Texas libraries continue to grow, surviving an economic downturn, city budget cuts and the growth of mobile devices, according to the most recent data from the Texas State Library and Archives Commission.
Libraries in Denton County are following the same growth trend and some have requested additional room, renovations and staffing additions, area officials said.
In Krum, voters approved $1.3 million in tax bonds for a 12,000-square-foot library. Donna Pierce, Krum’s library director, said the library has outgrown its current 2,400-square-foot building.
She said more children and adults are visiting the library and there’s little room to maneuver through the building. She also said that she regularly has to remove books from the shelves because of the lack of room.
“People come in for more than just books,” she said. “It’s a social setting, and we have reading programs that parents love to sign their kids up for.”
Pierce said she attributes the growth of the library to the population growth of the county and parents who seek to keep their children involved in reading programs.
The area libraries also provide computer and Internet access for free, and they provide educational programs for adults, children and the elderly.
In Sanger, officials have proposed increasing the library’s budget and expanding its staff to hopefully provide additional programs for patrons.
Despite the growth of libraries, commercial book stores across the state and country have struggled and some have gone bankrupt.
Officials with Barnes & Noble Inc., one of the nation’s largest bookstore chains, announced earlier this year that it would likely close between 450 and 500 stores within the next 10 years.
The company says the influx of ebook readers, tablets and other devices have led to its shrinking retail presence, according to the business website.
According to local officials, mobile devices don’t seem to be a problem. In fact, some libraries are working to introduce an online component to complement their services.
The Lake Cities Library has experienced growth in the last four years, according to a recent report.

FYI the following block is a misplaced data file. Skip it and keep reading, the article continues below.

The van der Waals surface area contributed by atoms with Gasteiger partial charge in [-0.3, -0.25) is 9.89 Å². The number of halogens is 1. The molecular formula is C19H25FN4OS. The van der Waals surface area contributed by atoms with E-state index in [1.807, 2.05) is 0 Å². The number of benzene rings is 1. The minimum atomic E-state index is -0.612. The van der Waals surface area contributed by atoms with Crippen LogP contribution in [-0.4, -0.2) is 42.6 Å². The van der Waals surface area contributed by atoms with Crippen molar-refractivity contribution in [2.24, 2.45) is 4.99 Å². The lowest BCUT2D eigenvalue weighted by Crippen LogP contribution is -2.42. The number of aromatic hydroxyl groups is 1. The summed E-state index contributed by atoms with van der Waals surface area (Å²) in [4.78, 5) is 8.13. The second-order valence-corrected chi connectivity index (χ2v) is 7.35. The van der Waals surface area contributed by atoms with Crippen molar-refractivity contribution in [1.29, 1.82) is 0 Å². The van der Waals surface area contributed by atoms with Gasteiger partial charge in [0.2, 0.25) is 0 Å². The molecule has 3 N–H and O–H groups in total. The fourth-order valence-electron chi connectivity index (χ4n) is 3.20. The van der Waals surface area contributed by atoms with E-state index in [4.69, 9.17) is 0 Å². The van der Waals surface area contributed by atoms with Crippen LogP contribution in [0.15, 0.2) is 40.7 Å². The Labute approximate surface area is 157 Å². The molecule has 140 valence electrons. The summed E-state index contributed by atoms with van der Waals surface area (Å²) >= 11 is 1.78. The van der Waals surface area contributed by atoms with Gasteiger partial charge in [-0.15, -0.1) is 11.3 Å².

“We have people who’ve been coming to the library for years,” said Bill Knox, a Lake Cities Library board member. “We want to make sure we plan for more space while we can.”
Earlier this year, staff members from the Lake Cities Library gave a presentation to the Corinth City Council in an attempt to request additional funding.
The library, which is funded by Corinth, Lake Dallas, Shady Shores and Hickory Creek, is also trying to get each city to invest in a bigger building. The library had about 7,000 library card holders in 2009, and today, there are nearly 11,000 patrons with library cards, the report stated.
According to state data, many cities decided to reduce library funding during the economic downturn in 2008.
Since then, funding has rebounded slightly. But according to many officials in some of the area cities, budgets are still lean, with little room for extra investments.
During a Corinth City Council meeting in June, council member Randy Gibbons said the city’s budget has improved, but it’s important to invest wisely.
“Right now, everyone is requesting more money, like police, parks and public works,” he said. “We have to prioritize.”
Some residents are in favor of investing more into libraries because they say libraries meet a community need.
“I don’t have a problem with cities putting more into our libraries. That’s what they should do,” said Lake Dallas resident Cathy Shipp. “The last thing that we need is to cut funding for our libraries. Kids need more than video games and movies. They need books.”
JOHN D. HARDEN can be reached at 940-566-6882 and via Twitter at @JDHarden.